Saturday, 25 February 2012

Have you heard of the Pingat Jasa Malaysia Medal?

The Government of Malaysia introduced the Pingat Jasa Malaysia (PJM) medal in 2005 and awarded it to British and Commonwealth veterans who served in the conflict in Malaya between August 1957 and August 1966. This caught the final years of the Malayan Emergency and also the conflict in Borneo from 1962 to 1966. 

In September 1963 Malaysia came into being with the amalgamation of the Federation of Malaya (now West Malaysia) with the crown colony/British protectorate of Sabah and Sarawak, collectively known as British Borneo (now East Malaysia).  Rather than allowing the creation of East Malaysia, the then government of Indonesia wanted to absorb the territories into Kalimantan, their name for the Indonesian part of the Island of Borneo.  War was never officially declared between Indonesia and Malaysia and the Indonesians tried to support some local unrest in the former British Territories. 

British and Commonwealth forces supported the Malaysian Army in the fight against the Indonesian forces and by August 1966, following Indonesian President Suharto's rise to power, a peace agreement finally took effect as Indonesia accepted the existence of Malaysia.

From 1918 the British Army only issued one General Service Medal (GSM) to soldiers who had seen active service in what were termed as 'minor' conflicts that did not merit their own campaign medal.  Once a soldier got the medal, a bar or clasp was attached for the campaign in which he saw service.  The medal was first issued in 1918 and and a more recent variant in 1962 (the final one was issued in 2007).  What this meant was that a soldier could see active service in several theatres of war and still end up with just one medal, albeit with several clasps.

Those who served in the Malayan Emergency got the clasp 'Malaya' on the GSM (1918).  Those who served in Confrontation got the clasp 'Borneo' on the GSM (1962).  Compared to soldiers from other armies (such as the US Army) who had a chestful of medals for similar service, British Veterans often just had the one.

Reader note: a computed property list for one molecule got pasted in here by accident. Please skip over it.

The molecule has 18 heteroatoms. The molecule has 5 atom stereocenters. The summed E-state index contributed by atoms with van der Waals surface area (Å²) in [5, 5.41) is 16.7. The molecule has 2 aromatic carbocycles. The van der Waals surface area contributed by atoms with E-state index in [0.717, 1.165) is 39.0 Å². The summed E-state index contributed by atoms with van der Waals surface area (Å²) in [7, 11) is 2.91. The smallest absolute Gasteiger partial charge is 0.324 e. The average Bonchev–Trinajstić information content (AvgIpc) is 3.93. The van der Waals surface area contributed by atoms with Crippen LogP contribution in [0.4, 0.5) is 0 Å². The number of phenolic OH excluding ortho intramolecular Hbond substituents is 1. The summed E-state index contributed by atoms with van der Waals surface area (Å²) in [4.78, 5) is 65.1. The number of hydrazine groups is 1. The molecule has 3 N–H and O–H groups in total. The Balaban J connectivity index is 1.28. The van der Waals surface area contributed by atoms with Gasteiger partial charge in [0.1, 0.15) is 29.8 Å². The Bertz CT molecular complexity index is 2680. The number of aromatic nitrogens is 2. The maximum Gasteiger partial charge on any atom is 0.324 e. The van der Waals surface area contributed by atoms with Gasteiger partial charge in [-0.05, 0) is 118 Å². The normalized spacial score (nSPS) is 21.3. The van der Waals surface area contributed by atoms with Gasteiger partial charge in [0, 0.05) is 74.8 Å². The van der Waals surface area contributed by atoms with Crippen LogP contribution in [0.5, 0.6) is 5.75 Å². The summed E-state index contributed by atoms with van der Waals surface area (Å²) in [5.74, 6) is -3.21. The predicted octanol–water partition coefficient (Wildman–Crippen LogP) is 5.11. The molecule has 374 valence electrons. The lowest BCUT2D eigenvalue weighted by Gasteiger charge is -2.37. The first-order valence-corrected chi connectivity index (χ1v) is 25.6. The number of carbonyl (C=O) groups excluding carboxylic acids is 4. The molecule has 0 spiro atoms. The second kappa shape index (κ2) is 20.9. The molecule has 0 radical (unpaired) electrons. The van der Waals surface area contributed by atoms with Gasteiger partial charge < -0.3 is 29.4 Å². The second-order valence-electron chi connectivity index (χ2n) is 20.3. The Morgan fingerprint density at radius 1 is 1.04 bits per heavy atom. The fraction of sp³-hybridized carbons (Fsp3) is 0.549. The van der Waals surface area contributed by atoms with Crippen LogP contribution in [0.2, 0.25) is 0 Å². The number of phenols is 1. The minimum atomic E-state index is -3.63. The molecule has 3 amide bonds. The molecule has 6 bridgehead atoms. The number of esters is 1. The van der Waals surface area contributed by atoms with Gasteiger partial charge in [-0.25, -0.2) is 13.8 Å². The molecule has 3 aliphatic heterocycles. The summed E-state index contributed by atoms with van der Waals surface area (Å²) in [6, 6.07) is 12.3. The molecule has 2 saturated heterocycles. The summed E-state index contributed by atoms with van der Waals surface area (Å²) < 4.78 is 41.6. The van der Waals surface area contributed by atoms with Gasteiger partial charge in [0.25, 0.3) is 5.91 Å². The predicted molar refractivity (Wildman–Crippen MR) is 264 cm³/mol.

When the King and Government of Malaysia recognised British and Commonwealth veterans with the PJM in 2005, the surprising policy of the British Government was that veterans could accept the medal, but could not officially wear it.  The civil service bureaucrats concerned were hiding behind the fact that:  "Approval is not normally given for foreign medals to be accepted if British recognition for a campaign has already been presented."

This was not only disrespectful to the King and Government of Malaysia, it also created a justifiable sense of outrage amongst British veterans.  This resulted in a vigorous campaign that fought for their right to wear the medal. It took 7 years but, in 2011, the campaign was finally successful.  It has now been agreed that veterans can both accept and wear the PJM.  A statement to the press was published on 6 November 2011 by the Ministry of Defence which outlined that, for the first time, British veterans could officially wear the PJM during Remembrance Events from 11 November 2011.

No comments:

Post a Comment